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Balloon Angioplasty for Coarctation of the Aorta
WHAT YOU NEED TO KNOW:
Balloon angioplasty for coarctation of the aorta is a procedure to open the narrow aorta. This will improve blood flow to your child's body and help his heart work less hard. This procedure uses a catheter with a tiny balloon on the end to widen the narrow area.
HOW TO PREPARE:
The week before your child's procedure:
- Write down the correct date, time, and location of your child's procedure.
- Your child may need blood tests before his procedure. He may also need an EKG, echocardiogram, or chest x-ray. Talk to your child's caregiver about these or other tests he may need. Write down the date, time, and location for each test.
- Talk to your child's caregiver about all your child's medicines. Tell the caregiver about all prescriptions, over-the-counter medicines, vitamins, and herbs that you give your child. Your child's caregiver may tell you not to give your child certain medicines before the procedure.
- Your child will be given contrast dye during the procedure to help caregivers see the pictures better. Tell the caregiver if your child has ever had an allergic reaction to contrast dye.
The night before your child's procedure:
Ask caregivers about directions for eating and drinking.
The day of your child's procedure:
- You or a close family member will be asked to sign a legal document called a consent form. It gives caregivers permission to do the procedure or surgery on your child. It also explains the problems that may happen, and your choices. Make sure all your questions are answered before you sign this form.
- Caregivers may put an IV tube into your child's vein. Your child may be given liquids and medicine through the IV.
- An anesthesiologist will talk to you and your child before the surgery. Your child may need medicine to keep him asleep or numb an area of his body during surgery. Tell caregivers if anyone in your family has had a problem with anesthesia in the past.
WHAT WILL HAPPEN:
What will happen:
A catheter will be put into your child's groin and gently moved into his heart. The catheter will be guided to the middle of the coarctation. The tiny balloon at the end of the catheter will be inflated until it stretches the narrow part open. Caregivers may inflate and deflate the balloon more than once to open up the narrow area as much as possible. When the coarctation is fixed, the catheter will be removed. Caregivers will put pressure on the site to stop any bleeding that may happen. Your child may need stitches where the catheter was put in. Your child will need to lie flat.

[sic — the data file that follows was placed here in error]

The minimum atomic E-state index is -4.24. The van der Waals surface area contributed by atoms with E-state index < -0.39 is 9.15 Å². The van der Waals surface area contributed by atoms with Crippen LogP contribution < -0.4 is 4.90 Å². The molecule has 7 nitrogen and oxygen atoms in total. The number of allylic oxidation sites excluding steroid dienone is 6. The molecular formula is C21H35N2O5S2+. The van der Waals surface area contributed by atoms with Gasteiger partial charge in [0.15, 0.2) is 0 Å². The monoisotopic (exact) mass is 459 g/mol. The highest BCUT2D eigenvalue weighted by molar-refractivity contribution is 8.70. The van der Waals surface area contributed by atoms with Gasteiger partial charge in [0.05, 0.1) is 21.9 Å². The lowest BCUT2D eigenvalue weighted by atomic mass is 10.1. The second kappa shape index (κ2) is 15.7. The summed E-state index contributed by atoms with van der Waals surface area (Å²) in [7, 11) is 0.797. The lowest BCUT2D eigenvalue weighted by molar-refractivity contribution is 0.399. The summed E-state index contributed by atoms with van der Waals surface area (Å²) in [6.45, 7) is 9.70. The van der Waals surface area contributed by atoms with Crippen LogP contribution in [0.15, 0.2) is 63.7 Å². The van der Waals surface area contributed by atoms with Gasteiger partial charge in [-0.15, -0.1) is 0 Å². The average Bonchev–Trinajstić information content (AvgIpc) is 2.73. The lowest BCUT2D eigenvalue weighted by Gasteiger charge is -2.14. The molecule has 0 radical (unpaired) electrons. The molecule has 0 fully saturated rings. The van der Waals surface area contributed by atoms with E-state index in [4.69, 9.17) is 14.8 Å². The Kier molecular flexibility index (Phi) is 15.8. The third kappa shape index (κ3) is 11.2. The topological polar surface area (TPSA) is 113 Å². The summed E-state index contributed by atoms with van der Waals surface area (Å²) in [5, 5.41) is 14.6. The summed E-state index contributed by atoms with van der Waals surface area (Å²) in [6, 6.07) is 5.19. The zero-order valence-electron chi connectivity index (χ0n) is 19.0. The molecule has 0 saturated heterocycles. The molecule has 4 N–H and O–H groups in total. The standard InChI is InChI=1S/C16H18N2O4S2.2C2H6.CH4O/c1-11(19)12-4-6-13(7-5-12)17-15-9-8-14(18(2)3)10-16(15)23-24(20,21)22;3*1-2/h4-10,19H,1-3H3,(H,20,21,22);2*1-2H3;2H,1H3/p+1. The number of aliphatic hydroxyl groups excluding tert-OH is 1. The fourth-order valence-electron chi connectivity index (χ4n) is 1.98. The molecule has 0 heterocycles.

After your child's procedure:
Your child will be taken to a room to rest. Caregivers will watch him very closely. He will need to lie flat and still for about 4 hours. Do not let your child get out of bed until caregivers say it is okay. When caregivers see that he is okay, your child will be taken to his room.
CONTACT YOUR HEALTHCARE PROVIDER IF:
- Your child cannot make it to his procedure.
- Your child has a fever.
- Your child has a cold or the flu.
- You have questions or concerns about your child's procedure.
Seek Care Immediately if
- Your child's symptoms or condition gets worse.
- Your child may have an allergic reaction to the dye used during the test. He may bleed, bruise, or be sore where the catheter was put into the groin. The catheter could tear a hole in a blood vessel or the heart. Your child may bleed more than expected and need a blood transfusion or repair a hole. He could get a blood clot in his lungs or heart. He could develop an infection, or his lung could collapse. Your child may have high blood pressure after the procedure. An aneurysm may develop in the fixed aorta. This is a weak area in the blood vessel that can bulge or break.
- Your child's aorta could become narrow again. This is called recoarctation. If this happens, he may need another balloon angioplasty. If caregivers cannot dilate the coarctation with balloon angioplasty, your child may need surgery. If your child does not have a balloon angioplasty, his condition could get worse.
Care AgreementYou have the right to help plan your child's care. Learn about your child's health condition and how it may be treated. Discuss treatment options with your child's caregivers to decide what care you want for your child.
Always consult your healthcare provider to ensure the information displayed on this page applies to your personal circumstances.